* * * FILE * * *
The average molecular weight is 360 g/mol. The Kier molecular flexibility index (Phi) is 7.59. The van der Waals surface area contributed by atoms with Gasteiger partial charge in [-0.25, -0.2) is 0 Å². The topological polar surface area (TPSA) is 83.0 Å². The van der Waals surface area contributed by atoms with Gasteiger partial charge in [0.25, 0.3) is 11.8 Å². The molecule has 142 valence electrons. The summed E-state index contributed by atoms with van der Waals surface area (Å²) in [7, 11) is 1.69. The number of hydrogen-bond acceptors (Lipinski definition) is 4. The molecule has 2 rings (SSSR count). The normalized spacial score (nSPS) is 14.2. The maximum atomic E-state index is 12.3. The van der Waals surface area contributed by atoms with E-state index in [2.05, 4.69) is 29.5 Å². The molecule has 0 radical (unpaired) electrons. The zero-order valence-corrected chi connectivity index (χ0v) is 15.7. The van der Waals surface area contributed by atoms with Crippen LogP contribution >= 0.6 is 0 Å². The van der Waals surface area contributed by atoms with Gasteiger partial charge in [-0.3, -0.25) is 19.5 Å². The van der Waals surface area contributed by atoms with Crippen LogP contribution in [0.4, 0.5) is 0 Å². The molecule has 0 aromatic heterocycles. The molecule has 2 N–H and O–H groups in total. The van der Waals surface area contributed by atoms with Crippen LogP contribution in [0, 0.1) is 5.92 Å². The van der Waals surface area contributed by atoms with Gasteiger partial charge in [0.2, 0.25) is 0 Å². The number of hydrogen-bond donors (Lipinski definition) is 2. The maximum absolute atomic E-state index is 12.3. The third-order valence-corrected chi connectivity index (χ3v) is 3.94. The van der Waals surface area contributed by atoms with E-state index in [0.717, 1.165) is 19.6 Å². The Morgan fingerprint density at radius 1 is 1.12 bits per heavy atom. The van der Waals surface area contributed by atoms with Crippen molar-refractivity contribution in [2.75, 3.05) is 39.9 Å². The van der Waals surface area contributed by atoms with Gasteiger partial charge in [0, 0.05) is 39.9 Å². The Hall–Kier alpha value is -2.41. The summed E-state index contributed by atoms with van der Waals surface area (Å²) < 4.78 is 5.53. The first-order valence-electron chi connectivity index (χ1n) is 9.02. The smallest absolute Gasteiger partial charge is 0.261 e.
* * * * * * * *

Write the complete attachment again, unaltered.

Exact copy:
The average molecular weight is 360 g/mol. The Kier molecular flexibility index (Phi) is 7.59. The van der Waals surface area contributed by atoms with Gasteiger partial charge in [-0.25, -0.2) is 0 Å². The topological polar surface area (TPSA) is 83.0 Å². The van der Waals surface area contributed by atoms with Gasteiger partial charge in [0.25, 0.3) is 11.8 Å². The molecule has 142 valence electrons. The summed E-state index contributed by atoms with van der Waals surface area (Å²) in [7, 11) is 1.69. The number of hydrogen-bond acceptors (Lipinski definition) is 4. The molecule has 2 rings (SSSR count). The normalized spacial score (nSPS) is 14.2. The maximum atomic E-state index is 12.3. The van der Waals surface area contributed by atoms with E-state index in [2.05, 4.69) is 29.5 Å². The molecule has 0 radical (unpaired) electrons. The zero-order valence-corrected chi connectivity index (χ0v) is 15.7. The van der Waals surface area contributed by atoms with Crippen LogP contribution >= 0.6 is 0 Å². The van der Waals surface area contributed by atoms with Gasteiger partial charge in [-0.3, -0.25) is 19.5 Å². The van der Waals surface area contributed by atoms with Crippen LogP contribution in [0.4, 0.5) is 0 Å². The molecule has 0 aromatic heterocycles. The molecule has 2 N–H and O–H groups in total. The van der Waals surface area contributed by atoms with Crippen LogP contribution in [0, 0.1) is 5.92 Å². The van der Waals surface area contributed by atoms with Gasteiger partial charge in [0.2, 0.25) is 0 Å². The number of hydrogen-bond donors (Lipinski definition) is 2. The maximum absolute atomic E-state index is 12.3. The third-order valence-corrected chi connectivity index (χ3v) is 3.94. The van der Waals surface area contributed by atoms with E-state index in [0.717, 1.165) is 19.6 Å². The Morgan fingerprint density at radius 1 is 1.12 bits per heavy atom. The van der Waals surface area contributed by atoms with Crippen molar-refractivity contribution in [2.75, 3.05) is 39.9 Å². The van der Waals surface area contributed by atoms with Gasteiger partial charge in [0, 0.05) is 39.9 Å². The Hall–Kier alpha value is -2.41. The summed E-state index contributed by atoms with van der Waals surface area (Å²) < 4.78 is 5.53. The first-order valence-electron chi connectivity index (χ1n) is 9.02. The smallest absolute Gasteiger partial charge is 0.261 e.